Feldman Awarded NIH Pilot Grant to Assist Children with Specific Language Impairment

Wed Aug 29, 2018

A computational linguist in the University of Maryland Institute for Advanced Computer Studies (UMIACS) plans to use machine teaching algorithms to predict which language interventions are most effective for helping children with developmental language disorders.

Naomi Feldman, an associate professor of linguistics with an appointment in UMIACS, was just awarded $435K from the National Institutes of Health (NIH) for a two-year pilot program to address specific language impairment (SLI), which delays the mastery of language skills in children who have no hearing loss or other developmental delays.

According to the National Institute on Deafness and Other Communication Disorders, SLI is one of the most common childhood learning disabilities, affecting approximately 7 to 8 percent of children in kindergarten.

Feldman, who is also part of the university’s Language Science Center, will collaborate on the project with Pat Shafto, an associate professor of mathematics and computer science at Rutgers University-Newark, and Jan Edwards, a professor in the Department of Hearing and Speech Sciences at UMD.

“This research is important because the only way to help children who have language disorders is to modify the language they hear, that is, their linguistic input,” Feldman says. “If we can develop a theoretical framework for predicting which input is most effective, this can ultimately lead to more effective treatments for language disorders.”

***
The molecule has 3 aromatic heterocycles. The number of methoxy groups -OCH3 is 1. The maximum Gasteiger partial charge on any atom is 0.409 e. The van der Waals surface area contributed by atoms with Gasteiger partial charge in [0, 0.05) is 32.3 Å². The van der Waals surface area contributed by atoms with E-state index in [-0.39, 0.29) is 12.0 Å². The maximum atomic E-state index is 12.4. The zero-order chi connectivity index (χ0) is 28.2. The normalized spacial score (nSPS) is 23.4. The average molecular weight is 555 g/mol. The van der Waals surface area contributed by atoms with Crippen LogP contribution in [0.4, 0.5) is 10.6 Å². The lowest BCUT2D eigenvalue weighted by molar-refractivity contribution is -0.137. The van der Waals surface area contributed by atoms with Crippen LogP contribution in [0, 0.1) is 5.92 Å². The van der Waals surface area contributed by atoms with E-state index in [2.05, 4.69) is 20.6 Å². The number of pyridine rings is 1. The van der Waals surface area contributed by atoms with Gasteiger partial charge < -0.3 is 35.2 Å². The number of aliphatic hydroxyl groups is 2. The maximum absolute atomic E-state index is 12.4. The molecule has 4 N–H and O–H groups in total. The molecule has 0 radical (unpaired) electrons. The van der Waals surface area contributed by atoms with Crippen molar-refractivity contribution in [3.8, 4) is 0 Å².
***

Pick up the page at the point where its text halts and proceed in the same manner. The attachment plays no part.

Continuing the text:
Feldman says the team will be using datasets provided by Elena Plante, a researcher who conducts interventions with children who have SLI, to create models of learning that are designed to mimic the deficits of children with SLI. They will also use ideas from machine teaching to predict the specific children’s learning outcomes in the interventions.

For example, the researchers could utilize the models to predict which sets of verbs would be best to use for teaching children how to use the “-ed” past tense, and then compare their predictions with the actual outcomes of children who heard different sets of verbs during their intervention.

Similar approaches are also potentially applicable in other language learning situations, such as second language acquisition, Feldman says, adding that the research team will make extensive use of UMIACS' computational resources for their simulations to implement models of learners and teachers.

—Story by Melissa Brachfeld